CIPR | Center For Inter-American Policy & Research

Tulane University

Mexico at a Crossroads

In November of 2011, the Center for Inter-American Policy and Research and El Colegio de México held a conference at Tulane University to discuss key issues confronted by Mexico at the start of the twenty first century.

The event focused on Mexico’s future challenges, informed by an analysis of the country’s history and its present circumstances. It was inspired by the Colegio’s release of the series Los grandes problemas de México, a seventeen volume series edited to commemorate the Institution’s seventieth anniversary. Participants at the conference discussed social, economic, and political issues in seven panels over two days. Presenters and discussants on the panels represented scholars and policy experts from El Colegio, Tulane, and other premier U.S. academic and research institutions. The inaugural panel provided the historical backdrop to contextualize the complexities of present-day Mexico, analyzing the nation’s debated history, beginning with independence from Spain and then the Mexican Revolution. A second panel examined the international context by tracing the evolution of Mexican foreign policy, both with regard to other Latin American countries and the United States. It was followed by a special presentation by Mexican Undersecretary of State Julián Ventura, which also focused on U.S.-Mexican relations, particularly trade and border policy. Panels three and four addressed longstanding questions related to Mexican economic development, including the relative adequacy of economic growth, the sustainability of poverty and inequality reductions, the effects of policy choices on economic outcomes, and the persistence of structural limitations to growth in the Mexican economy. On the second day of the conference, the panels turned to the discussion of key contemporary issues in the domestic and international arenas. The first panel explored the challenges posed by demographic change and migration. Panelists analyzed the evolution of population and migration trends and the reciprocal impacts between them and social and economic forces. They also focused on government efforts to control migration and their intended and unintended effects. Participants on the second panel discussed the consolidation of Mexican democracy since its transition from single party rule at the turn of the century, pondering the challenges and dilemmas that persist in spite of considerable progress. The final panel examined security and drug trafficking, two issues that have played an outsized role in Mexican domestic affairs and U.S.-Mexican relations in recent years. The conference was capped by a provocative keynote presentation by Jaime Serra, Mexico’s former Minister of Trade and Treasury, which stimulated debate about the real obstacles to Mexico’s trade and economic growth.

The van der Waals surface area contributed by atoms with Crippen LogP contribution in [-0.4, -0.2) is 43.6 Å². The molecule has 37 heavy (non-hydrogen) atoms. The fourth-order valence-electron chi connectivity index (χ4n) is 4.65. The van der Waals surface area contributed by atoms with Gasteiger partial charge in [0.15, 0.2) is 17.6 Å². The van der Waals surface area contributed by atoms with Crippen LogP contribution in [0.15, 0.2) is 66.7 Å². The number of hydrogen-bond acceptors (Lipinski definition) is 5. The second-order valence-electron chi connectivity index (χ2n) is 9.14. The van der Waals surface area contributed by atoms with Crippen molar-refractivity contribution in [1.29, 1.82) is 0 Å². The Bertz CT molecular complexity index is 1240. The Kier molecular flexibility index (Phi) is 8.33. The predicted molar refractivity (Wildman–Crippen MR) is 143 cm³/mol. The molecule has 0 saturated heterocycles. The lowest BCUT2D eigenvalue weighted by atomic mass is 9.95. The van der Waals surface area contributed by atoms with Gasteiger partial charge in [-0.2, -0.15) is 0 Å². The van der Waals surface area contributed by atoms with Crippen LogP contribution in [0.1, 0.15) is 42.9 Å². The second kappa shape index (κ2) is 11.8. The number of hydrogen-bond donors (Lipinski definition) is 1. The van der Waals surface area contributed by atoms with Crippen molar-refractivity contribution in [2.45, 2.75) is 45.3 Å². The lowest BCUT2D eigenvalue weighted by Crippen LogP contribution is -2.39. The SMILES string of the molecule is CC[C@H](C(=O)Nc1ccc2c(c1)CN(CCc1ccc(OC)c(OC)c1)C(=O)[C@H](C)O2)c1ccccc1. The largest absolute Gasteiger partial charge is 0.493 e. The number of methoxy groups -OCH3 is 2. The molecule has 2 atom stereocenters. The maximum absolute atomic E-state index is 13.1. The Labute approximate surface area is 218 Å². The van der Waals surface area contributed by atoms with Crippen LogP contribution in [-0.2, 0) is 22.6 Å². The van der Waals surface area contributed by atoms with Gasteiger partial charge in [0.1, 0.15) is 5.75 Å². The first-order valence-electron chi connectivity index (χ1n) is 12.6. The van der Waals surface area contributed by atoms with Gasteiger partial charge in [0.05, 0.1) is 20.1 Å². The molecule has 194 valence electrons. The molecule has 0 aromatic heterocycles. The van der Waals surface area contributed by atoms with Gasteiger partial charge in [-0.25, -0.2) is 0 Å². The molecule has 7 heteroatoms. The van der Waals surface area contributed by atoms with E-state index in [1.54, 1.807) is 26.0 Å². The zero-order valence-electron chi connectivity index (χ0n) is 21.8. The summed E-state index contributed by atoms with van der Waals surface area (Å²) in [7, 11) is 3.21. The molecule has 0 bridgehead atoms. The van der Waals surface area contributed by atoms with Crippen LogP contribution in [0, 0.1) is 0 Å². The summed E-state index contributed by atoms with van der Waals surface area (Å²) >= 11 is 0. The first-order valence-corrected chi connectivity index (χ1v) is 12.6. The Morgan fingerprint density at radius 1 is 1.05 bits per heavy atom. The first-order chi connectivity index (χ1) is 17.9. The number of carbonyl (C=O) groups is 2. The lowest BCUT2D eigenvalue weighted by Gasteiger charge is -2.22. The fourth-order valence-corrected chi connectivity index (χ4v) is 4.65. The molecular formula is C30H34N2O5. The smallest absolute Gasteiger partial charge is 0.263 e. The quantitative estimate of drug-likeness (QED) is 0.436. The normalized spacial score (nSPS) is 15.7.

This document was prepared by Ludovico Feoli with inputs provided by Hannagan Johnson and Michael Legendre. It provides a brief synthesis of the presentations and some of the interventions by discussants and participants. It also highlights some of the conclusions reached during this fruitful two-day conference.

Mexico at a Crossroads

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Latin American Graduate Oraganization (LAGO) 2018 Conference: Call for Proposals

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The Latin American Graduate Organization will be hosting its 2018 Latin American Studies Conference titled Thinking of the Future: Expanding the possible in the Americas (Pensando en el porvenir: Expandiendo lo posible en las Américas) February 23 – 25, 2018, at Tulane University, in New Orleans, Louisiana.

This year, the conference topic is meant to challenge academics and activists to move beyond critiques and recommendations of how to address modern days issues, and instead articulate a vision of and for the future.

The LAGO Conference welcomes all disciplines and all approaches, as long as the project attempts to grapple with the idea of building something better. This is a Latin American Studies Conference, but creative writers, journalists, artists, performers, organizers, lawyers and healthcare providers as well as graduate students and other academics are welcome. Proposals are accepted in Spanish, Portuguese, Haitian Creole, and English.

Deadlines: Abstracts of papers and projects are due November 25, 2017. Abstracts of papers or project descriptions must not exceed 300 words.

Please contact lago.tulane@gmail.com with questions. For more information, visit the official conference website.